In this example, we pass the volume of the cube, which is 64, to the Math.cbrt() function and store the result in a variable called sideLength. The console.log() statement outputs the value of sideLength, which is 4. This means that the side length of the cube is 4 units.

 

Example 4: Calculating the Velocity of a Falling Object

Suppose you have a falling object with a mass of m and a gravitational acceleration of g. You can use the Math.cbrt() function to calculate the velocity of the object after a certain time t using the formula:

v = Math.cbrt(2 * g * m * t)

where g is the gravitational acceleration, m is the mass of the object, and t is the time.

Here's an example code snippet that calculates the velocity of a falling object after 5 seconds, assuming the object has a mass of 10 kg and the gravitational acceleration is 9.81 m/s^2:

const g = 9.81;
const m = 10;
const t = 5;

const velocity = Math.cbrt(2 * g * m * t);
console.log(
    `The velocity of the falling object after ${t} seconds is ${velocity.toFixed(
        2
    )} m/s`
);

Output

The velocity of the falling object after 5 seconds is 9.94 m/s

 

Example 5: Volumetric calculations

Math.cbrt() can be used to calculate the volume of a cube or rectangular prism. For example, if you know the volume of a cube and want to find the length of one side, you can use Math.cbrt() to calculate it.

// Given the volume of a cube is 27, calculate the length of one side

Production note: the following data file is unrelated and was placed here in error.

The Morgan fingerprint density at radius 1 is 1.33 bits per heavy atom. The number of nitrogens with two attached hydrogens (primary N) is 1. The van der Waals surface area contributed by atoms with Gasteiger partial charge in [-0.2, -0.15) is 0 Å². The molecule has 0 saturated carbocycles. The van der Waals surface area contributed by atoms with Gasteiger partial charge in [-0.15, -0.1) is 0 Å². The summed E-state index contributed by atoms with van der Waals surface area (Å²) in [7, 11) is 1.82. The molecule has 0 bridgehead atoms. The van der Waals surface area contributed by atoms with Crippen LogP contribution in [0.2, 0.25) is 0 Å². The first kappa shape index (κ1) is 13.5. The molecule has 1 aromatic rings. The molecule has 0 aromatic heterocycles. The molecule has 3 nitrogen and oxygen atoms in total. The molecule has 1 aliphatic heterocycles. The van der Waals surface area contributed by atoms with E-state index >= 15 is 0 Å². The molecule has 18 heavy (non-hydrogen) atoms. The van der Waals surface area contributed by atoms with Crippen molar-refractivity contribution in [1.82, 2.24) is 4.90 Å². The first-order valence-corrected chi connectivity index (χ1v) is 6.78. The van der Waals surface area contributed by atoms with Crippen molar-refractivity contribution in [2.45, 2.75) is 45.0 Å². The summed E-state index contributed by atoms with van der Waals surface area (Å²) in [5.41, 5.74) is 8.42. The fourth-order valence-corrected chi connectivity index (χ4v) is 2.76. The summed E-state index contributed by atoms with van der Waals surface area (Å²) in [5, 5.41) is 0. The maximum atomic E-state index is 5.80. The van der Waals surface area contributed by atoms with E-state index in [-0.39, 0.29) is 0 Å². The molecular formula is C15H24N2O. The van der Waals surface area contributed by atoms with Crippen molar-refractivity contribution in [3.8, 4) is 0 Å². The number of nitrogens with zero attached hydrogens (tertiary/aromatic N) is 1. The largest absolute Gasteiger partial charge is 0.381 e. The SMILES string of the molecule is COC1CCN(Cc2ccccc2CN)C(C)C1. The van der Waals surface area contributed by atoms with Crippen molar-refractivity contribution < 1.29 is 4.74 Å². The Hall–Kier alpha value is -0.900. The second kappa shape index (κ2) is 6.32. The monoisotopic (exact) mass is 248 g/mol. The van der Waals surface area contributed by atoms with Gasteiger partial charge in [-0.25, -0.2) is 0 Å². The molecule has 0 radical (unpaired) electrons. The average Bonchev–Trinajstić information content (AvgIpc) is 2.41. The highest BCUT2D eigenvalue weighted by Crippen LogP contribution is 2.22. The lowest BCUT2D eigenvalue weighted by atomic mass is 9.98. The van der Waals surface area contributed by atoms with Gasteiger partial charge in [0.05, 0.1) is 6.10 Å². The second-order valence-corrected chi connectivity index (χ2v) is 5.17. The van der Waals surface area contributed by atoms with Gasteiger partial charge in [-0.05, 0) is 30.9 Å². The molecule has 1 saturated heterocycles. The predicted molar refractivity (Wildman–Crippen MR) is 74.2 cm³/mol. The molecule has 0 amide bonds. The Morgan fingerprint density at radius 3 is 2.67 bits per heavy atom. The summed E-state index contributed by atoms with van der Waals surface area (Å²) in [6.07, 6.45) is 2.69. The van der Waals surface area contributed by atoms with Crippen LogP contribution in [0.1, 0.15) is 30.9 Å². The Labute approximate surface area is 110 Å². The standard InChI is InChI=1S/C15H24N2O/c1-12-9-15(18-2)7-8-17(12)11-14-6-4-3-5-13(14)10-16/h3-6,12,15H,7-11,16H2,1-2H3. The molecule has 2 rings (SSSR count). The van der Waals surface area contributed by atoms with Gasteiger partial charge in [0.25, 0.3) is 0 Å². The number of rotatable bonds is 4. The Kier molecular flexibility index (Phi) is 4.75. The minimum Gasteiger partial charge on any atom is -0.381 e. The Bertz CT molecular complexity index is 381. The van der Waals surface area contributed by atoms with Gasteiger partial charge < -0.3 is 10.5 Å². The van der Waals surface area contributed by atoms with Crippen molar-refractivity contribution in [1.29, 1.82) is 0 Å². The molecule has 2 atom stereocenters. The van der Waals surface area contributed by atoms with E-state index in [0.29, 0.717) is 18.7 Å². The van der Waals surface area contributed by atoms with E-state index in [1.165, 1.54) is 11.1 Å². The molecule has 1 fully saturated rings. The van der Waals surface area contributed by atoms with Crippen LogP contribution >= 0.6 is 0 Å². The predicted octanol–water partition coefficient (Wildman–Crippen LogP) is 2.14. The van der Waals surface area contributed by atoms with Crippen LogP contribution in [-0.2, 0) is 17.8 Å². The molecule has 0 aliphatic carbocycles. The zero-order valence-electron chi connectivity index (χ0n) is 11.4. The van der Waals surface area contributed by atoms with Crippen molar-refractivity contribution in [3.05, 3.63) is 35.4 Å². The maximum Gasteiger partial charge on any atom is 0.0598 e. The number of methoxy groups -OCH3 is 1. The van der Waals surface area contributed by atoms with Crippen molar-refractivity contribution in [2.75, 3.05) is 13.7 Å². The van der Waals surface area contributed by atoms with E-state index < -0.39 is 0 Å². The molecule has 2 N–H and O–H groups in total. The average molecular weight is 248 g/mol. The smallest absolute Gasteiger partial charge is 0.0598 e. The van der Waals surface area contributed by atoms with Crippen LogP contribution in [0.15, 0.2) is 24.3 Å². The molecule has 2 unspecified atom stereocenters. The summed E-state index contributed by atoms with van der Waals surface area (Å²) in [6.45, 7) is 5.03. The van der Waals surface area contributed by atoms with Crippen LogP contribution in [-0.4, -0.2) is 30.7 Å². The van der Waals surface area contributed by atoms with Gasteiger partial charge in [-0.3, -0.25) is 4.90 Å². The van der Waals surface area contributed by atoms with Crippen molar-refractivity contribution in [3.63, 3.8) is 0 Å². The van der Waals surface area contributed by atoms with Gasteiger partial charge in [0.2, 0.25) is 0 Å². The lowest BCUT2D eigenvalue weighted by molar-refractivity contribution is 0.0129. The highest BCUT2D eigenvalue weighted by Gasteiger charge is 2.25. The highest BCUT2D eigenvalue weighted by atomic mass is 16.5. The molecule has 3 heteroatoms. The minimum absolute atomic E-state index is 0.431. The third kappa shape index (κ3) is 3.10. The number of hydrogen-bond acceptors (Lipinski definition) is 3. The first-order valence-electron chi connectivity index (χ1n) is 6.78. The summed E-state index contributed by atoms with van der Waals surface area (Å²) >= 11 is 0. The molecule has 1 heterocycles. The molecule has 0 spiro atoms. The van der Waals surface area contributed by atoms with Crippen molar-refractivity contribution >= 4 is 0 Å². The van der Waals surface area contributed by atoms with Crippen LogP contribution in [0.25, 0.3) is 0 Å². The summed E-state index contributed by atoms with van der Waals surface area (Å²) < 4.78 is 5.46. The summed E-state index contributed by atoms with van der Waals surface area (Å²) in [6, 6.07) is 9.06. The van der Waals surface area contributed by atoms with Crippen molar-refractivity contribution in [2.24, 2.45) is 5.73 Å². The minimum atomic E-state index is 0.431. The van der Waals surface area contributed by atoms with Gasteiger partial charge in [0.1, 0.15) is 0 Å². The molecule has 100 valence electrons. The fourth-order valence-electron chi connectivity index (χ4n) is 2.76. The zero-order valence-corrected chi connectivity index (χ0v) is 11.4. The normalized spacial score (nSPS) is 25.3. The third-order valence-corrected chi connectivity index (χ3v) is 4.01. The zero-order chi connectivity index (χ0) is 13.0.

let volume = 27;
let sideLength = Math.cbrt(volume);
console.log(sideLength); // Outputs 3

 

Example 6: Calculate 3D graphics

Math.cbrt() can be used to calculate the size of a cube that contains a given number of smaller cubes. For example, if you have 125 smaller cubes arranged in a 5x5x5 cube, you can use Math.cbrt() to calculate the size of the larger cube.

// Given there are 125 smaller cubes arranged in a 5x5x5 cube, calculate the size of the larger cube
let numSmallerCubes = 125;
let cubeSize = Math.cbrt(numSmallerCubes);
console.log(cubeSize); // Outputs 5

 

Example 7: Scientific calculations

Math.cbrt() can be used in scientific calculations that involve cube roots. For example, if you are calculating the concentration of a solution and need to take the cube root of a value, you can use Math.cbrt().

// Given a concentration value of 27.56, calculate the cube root of the value
let concentration = 27.56;
let cubeRootConcentration = Math.cbrt(concentration);
console.log(cubeRootConcentration); // Outputs 3.091015600079863

 

Summary

The Math.cbrt() function is a useful JavaScript method that allows you to find the cube root of a number. It can be used in a variety of mathematical and scientific calculations, such as finding the side length of a cube given its volume or calculating the velocity of a falling object. In this article, we explored some basic examples of using the Math.cbrt() function to find the cube root of a number, and also demonstrated how it can be used in more advanced calculations.

 

References

Math.cbrt() - JavaScript | MDN (mozilla.org)